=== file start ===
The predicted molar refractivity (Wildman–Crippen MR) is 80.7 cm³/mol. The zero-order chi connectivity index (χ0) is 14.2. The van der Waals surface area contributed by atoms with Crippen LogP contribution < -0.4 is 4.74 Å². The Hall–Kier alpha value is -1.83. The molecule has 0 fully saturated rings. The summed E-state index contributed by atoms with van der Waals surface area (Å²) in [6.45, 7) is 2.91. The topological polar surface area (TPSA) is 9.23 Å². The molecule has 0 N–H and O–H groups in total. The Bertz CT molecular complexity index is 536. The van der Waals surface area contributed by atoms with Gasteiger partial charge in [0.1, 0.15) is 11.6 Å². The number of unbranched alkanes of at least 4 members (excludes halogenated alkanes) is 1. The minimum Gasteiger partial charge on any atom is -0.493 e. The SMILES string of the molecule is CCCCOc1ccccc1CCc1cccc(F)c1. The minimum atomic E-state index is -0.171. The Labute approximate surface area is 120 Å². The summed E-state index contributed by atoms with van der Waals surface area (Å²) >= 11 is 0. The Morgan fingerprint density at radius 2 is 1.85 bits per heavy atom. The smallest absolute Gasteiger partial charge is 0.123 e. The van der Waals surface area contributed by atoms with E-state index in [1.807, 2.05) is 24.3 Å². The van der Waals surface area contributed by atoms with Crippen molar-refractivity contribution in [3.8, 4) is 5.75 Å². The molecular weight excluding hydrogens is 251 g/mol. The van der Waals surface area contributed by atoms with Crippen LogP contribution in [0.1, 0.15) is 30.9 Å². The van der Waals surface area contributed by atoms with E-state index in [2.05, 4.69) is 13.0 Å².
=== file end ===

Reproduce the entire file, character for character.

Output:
The predicted molar refractivity (Wildman–Crippen MR) is 80.7 cm³/mol. The zero-order chi connectivity index (χ0) is 14.2. The van der Waals surface area contributed by atoms with Crippen LogP contribution < -0.4 is 4.74 Å². The Hall–Kier alpha value is -1.83. The molecule has 0 fully saturated rings. The summed E-state index contributed by atoms with van der Waals surface area (Å²) in [6.45, 7) is 2.91. The topological polar surface area (TPSA) is 9.23 Å². The molecule has 0 N–H and O–H groups in total. The Bertz CT molecular complexity index is 536. The van der Waals surface area contributed by atoms with Gasteiger partial charge in [0.1, 0.15) is 11.6 Å². The number of unbranched alkanes of at least 4 members (excludes halogenated alkanes) is 1. The minimum Gasteiger partial charge on any atom is -0.493 e. The SMILES string of the molecule is CCCCOc1ccccc1CCc1cccc(F)c1. The minimum atomic E-state index is -0.171. The Labute approximate surface area is 120 Å². The summed E-state index contributed by atoms with van der Waals surface area (Å²) >= 11 is 0. The Morgan fingerprint density at radius 2 is 1.85 bits per heavy atom. The smallest absolute Gasteiger partial charge is 0.123 e. The van der Waals surface area contributed by atoms with E-state index in [1.807, 2.05) is 24.3 Å². The van der Waals surface area contributed by atoms with Crippen molar-refractivity contribution in [3.8, 4) is 5.75 Å². The molecular weight excluding hydrogens is 251 g/mol. The van der Waals surface area contributed by atoms with Crippen LogP contribution in [0.1, 0.15) is 30.9 Å². The van der Waals surface area contributed by atoms with E-state index in [2.05, 4.69) is 13.0 Å².